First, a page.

In general, the allocator is going to be one of the most complex parts of a cow based
filesystem. Log structured filesystems have segments, where they force reasonably sized
units of the disk to become free and then allocate out of that.
Btrfs uses a btree to record which extents are in use, and free space is anything that isn't
recorded in that btree. So if it says we have an extent allocated from [16-20k ] and one at
[24-28k], then we have 4k free from 20k to 24k.
The part where btrfs gets complex in a hurry is that every extent in use in the filesystem is
recorded in this btree, including the extents that make up that btree. All of the btrees in
btrfs are managed with COW.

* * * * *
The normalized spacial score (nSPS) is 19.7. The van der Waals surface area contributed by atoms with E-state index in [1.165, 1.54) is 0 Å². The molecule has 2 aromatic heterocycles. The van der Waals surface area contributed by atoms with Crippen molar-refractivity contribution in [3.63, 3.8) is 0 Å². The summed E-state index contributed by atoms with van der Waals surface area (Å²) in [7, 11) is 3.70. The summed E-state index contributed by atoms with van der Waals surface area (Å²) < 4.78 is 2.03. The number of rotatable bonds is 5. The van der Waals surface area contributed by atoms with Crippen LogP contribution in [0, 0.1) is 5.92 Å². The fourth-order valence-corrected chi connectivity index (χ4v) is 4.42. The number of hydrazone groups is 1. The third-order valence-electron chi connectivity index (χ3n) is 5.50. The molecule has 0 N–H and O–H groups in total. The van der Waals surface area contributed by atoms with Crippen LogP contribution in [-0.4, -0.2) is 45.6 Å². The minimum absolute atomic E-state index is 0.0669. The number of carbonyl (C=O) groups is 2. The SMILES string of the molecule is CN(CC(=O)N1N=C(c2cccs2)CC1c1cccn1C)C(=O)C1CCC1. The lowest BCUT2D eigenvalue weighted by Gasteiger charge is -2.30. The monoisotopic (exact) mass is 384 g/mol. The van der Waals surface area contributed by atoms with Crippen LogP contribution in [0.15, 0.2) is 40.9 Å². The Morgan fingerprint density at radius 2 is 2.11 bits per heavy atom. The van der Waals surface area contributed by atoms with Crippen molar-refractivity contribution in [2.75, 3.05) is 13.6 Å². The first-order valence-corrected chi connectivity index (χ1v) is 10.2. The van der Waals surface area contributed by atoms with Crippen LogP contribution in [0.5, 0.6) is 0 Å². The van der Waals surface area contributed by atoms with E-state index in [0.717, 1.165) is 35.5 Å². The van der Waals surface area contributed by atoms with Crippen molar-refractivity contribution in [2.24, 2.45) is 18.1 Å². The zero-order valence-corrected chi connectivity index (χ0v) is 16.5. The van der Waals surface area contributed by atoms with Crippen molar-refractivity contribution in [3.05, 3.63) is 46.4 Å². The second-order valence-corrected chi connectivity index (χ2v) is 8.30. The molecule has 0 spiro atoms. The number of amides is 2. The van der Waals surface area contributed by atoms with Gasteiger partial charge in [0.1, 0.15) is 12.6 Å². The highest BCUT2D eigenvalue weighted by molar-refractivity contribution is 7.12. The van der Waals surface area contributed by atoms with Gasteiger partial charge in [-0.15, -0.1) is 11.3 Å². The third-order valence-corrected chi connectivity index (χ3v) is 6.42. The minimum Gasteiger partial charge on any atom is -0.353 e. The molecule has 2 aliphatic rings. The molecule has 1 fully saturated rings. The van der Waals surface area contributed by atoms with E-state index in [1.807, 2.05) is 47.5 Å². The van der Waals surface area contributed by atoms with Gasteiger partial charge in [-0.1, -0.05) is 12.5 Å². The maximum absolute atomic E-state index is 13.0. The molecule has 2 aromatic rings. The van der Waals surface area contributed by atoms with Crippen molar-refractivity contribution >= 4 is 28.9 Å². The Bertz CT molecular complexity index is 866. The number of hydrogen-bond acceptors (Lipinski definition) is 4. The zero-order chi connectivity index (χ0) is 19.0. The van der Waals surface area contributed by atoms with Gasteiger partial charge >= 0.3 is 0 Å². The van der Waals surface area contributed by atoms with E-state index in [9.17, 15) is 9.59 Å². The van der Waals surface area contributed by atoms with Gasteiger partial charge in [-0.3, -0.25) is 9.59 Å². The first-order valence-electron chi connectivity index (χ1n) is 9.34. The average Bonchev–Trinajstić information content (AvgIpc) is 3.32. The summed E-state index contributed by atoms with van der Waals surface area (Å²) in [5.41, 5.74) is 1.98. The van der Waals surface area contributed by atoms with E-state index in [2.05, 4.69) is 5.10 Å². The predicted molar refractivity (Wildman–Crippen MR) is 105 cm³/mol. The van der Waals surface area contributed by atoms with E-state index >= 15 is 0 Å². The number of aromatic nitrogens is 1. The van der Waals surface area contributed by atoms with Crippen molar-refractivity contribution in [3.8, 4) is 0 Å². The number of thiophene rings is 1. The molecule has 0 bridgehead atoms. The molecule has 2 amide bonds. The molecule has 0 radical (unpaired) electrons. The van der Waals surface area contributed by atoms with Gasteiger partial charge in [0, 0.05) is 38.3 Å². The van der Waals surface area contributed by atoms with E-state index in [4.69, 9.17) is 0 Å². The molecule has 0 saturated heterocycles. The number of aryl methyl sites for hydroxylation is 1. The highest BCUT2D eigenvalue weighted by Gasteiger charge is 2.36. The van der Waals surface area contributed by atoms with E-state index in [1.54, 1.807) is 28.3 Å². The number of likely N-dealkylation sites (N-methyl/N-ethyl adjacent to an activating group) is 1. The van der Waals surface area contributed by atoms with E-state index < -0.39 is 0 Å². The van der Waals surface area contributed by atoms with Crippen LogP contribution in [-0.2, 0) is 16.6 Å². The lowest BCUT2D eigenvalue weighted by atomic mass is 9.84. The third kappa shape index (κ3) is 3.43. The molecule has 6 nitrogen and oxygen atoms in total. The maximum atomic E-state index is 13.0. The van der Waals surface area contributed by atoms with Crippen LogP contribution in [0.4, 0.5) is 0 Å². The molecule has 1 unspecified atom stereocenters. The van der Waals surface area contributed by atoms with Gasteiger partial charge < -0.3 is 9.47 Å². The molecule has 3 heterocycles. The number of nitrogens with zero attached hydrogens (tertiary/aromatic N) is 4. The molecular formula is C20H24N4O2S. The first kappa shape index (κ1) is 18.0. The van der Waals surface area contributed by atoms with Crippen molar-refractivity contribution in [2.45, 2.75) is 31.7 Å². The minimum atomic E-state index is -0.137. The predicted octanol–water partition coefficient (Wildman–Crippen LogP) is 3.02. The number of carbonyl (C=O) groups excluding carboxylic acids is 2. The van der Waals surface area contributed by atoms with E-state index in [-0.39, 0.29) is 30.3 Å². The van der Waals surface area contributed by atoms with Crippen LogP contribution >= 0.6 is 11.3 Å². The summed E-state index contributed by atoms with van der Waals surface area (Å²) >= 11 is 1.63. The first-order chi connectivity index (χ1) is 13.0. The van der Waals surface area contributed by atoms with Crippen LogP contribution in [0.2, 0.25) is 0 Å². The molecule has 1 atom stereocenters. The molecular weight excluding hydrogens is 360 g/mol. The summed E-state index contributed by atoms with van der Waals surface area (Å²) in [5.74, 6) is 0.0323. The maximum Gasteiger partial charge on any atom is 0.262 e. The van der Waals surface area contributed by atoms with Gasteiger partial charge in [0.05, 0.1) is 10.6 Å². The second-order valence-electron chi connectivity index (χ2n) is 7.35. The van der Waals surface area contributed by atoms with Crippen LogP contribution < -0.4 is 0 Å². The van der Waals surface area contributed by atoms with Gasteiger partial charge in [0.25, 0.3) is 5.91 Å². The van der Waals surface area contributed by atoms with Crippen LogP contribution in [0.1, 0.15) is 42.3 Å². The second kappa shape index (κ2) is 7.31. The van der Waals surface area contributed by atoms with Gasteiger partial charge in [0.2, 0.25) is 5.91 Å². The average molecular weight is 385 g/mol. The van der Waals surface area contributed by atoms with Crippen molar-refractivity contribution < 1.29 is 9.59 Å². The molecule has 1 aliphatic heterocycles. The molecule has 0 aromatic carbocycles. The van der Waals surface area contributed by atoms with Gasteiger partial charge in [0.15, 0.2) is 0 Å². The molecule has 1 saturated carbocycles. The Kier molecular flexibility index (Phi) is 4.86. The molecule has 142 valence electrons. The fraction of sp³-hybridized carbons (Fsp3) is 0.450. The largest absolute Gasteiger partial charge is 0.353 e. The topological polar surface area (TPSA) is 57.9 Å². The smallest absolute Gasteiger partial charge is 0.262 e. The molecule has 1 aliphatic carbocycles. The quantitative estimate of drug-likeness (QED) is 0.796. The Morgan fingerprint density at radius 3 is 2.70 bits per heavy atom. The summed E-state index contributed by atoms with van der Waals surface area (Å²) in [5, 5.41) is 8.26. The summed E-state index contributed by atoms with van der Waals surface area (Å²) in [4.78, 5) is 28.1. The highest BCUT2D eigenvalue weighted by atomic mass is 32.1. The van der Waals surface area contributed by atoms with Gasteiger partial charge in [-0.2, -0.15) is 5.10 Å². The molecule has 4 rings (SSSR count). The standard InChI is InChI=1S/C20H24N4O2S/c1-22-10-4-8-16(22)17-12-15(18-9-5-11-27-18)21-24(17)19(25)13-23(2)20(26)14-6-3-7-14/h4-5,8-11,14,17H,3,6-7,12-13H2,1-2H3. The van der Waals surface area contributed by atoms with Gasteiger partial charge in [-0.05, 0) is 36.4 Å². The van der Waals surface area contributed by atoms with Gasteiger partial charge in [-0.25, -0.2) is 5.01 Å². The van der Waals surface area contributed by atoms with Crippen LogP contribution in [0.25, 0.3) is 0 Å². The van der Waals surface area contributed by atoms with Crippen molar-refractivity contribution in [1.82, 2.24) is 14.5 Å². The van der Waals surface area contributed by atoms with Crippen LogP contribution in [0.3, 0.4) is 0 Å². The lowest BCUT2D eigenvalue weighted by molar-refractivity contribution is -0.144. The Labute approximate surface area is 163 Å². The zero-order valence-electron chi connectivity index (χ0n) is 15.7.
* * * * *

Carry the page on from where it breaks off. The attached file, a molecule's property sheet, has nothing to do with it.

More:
This doesn't spiral out of control because COW is strictly done as copy on write. Meaning
that as long as we haven't yet written a block we are allowed to keep changing it. The end
result is that we allocate blocks to hold new copies of the btree blocks and then are able to
make a number of modifications to those new blocks before they get written to disk.
As extents are freed we are able to reuse them, so we don't just keep walking to the end of
the drive. Btrfs does still have problems with ENOSPC, but this is mostly an accounting
problem of making sure there are enough free extents to make all of the btree modifications
we've promised we're going to make.